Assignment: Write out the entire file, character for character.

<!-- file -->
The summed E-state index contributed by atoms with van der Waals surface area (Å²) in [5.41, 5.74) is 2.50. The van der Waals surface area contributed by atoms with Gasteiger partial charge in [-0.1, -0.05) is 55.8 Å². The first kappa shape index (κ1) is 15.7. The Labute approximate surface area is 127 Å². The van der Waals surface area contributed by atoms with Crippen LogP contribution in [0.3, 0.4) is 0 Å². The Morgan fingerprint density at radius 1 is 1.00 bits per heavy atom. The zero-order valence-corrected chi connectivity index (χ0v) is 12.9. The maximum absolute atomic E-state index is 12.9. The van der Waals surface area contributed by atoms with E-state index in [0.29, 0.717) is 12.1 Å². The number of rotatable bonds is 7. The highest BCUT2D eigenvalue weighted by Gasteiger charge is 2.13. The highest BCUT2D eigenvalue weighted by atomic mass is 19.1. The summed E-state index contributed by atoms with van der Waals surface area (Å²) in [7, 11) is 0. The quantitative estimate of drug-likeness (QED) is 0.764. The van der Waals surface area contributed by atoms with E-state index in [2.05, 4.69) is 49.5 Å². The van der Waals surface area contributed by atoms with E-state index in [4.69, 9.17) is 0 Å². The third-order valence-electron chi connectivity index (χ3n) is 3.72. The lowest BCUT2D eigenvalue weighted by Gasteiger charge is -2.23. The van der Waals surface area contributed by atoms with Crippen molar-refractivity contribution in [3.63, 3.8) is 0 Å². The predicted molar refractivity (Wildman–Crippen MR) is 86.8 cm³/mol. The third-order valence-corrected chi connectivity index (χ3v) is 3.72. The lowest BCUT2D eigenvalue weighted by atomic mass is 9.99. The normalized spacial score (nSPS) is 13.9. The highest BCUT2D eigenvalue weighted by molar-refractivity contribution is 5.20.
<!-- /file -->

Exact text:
The summed E-state index contributed by atoms with van der Waals surface area (Å²) in [5.41, 5.74) is 2.50. The van der Waals surface area contributed by atoms with Gasteiger partial charge in [-0.1, -0.05) is 55.8 Å². The first kappa shape index (κ1) is 15.7. The Labute approximate surface area is 127 Å². The van der Waals surface area contributed by atoms with Crippen LogP contribution in [0.3, 0.4) is 0 Å². The Morgan fingerprint density at radius 1 is 1.00 bits per heavy atom. The zero-order valence-corrected chi connectivity index (χ0v) is 12.9. The maximum absolute atomic E-state index is 12.9. The van der Waals surface area contributed by atoms with E-state index in [0.29, 0.717) is 12.1 Å². The number of rotatable bonds is 7. The highest BCUT2D eigenvalue weighted by Gasteiger charge is 2.13. The highest BCUT2D eigenvalue weighted by atomic mass is 19.1. The summed E-state index contributed by atoms with van der Waals surface area (Å²) in [7, 11) is 0. The quantitative estimate of drug-likeness (QED) is 0.764. The van der Waals surface area contributed by atoms with E-state index in [2.05, 4.69) is 49.5 Å². The van der Waals surface area contributed by atoms with E-state index in [4.69, 9.17) is 0 Å². The third-order valence-electron chi connectivity index (χ3n) is 3.72. The lowest BCUT2D eigenvalue weighted by Gasteiger charge is -2.23. The van der Waals surface area contributed by atoms with Crippen molar-refractivity contribution in [3.63, 3.8) is 0 Å². The predicted molar refractivity (Wildman–Crippen MR) is 86.8 cm³/mol. The third-order valence-corrected chi connectivity index (χ3v) is 3.72. The lowest BCUT2D eigenvalue weighted by atomic mass is 9.99. The normalized spacial score (nSPS) is 13.9. The highest BCUT2D eigenvalue weighted by molar-refractivity contribution is 5.20.